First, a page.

And yet there is more self-aware crossover now between literary fiction and genre fiction than there has ever been, in the short fiction markets in particular. The golden age of pulps might have passed on, but in its place is an incredibly fecund culture of online literary ‘zines with expressly speculative mandates. When I stopped reading fantasy fiction fifteen years ago, we were still in the age of Locus, Asimov’s, and Realms of Fantasy. When I returned a couple of years ago, most of these glossies were dead, but the internet was teeming with stranger things, more experimental things. The internet had this effect on everybody over that fifteen-year period: anybody can publish anything, so they do. Fringe projects abound, but there’s a difference in SpecFic:
Literary SpecFic isn’t the fringe. It’s an increasingly sustainable share of the short fiction market with a demanding, critical audience willing to pay for the product. In no small part because of the precedent set by the pay rates of the old pulps (and the writer’s unions that sprang up around them,) literary short fiction markets with genre flavours now pay more and more reliably than most “mainstream” literary markets, a distinction you can see in the talent they attract. (These inroads have been less marked in novel-length works: there, a literary SpecFic work is still likely to be marketed and branded as “literary”, downplaying the genre aspects of the work.)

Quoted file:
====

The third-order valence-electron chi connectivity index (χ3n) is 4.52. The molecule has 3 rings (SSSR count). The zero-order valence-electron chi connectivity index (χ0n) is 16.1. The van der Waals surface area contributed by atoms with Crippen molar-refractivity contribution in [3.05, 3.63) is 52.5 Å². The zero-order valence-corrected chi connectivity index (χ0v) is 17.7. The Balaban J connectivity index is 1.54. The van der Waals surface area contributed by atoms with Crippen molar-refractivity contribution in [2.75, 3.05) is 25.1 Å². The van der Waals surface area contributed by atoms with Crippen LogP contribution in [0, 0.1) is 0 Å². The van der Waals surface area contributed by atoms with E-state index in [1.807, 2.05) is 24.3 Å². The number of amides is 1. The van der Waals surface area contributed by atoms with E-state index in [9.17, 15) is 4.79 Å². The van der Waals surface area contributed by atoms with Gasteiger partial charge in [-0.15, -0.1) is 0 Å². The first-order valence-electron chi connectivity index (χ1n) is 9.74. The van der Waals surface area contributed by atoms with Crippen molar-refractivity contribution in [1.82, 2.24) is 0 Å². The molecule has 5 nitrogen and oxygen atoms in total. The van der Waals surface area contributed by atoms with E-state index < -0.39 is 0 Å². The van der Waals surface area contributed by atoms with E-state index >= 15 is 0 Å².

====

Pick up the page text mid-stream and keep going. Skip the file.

The overtly hybrid form is being led by short fiction. SpecFic short fiction is good. It is important. And it is all but invisible to the mainstream.
A year ago, there was a lot of talk on Twitter about a need for more serious criticism of this fiction. Not only is there more material being released than your average reader can sort through, but much of it is complex material that benefits from a close read. Critics help to sort and decode, to lead the conversation.
There were (and are) some phenomenal critical sources, like Strange Horizons and The Cascadia Subduction Zone, but these focused primarily on full-length works, including anthologies. Other places – Tangent Online, Fantasy Literature, and Locus Online – covered short fiction in brief; overviews without much analysis. There was a need for regular, ongoing, critical coverage of the wealth of material coming out of the periodicals.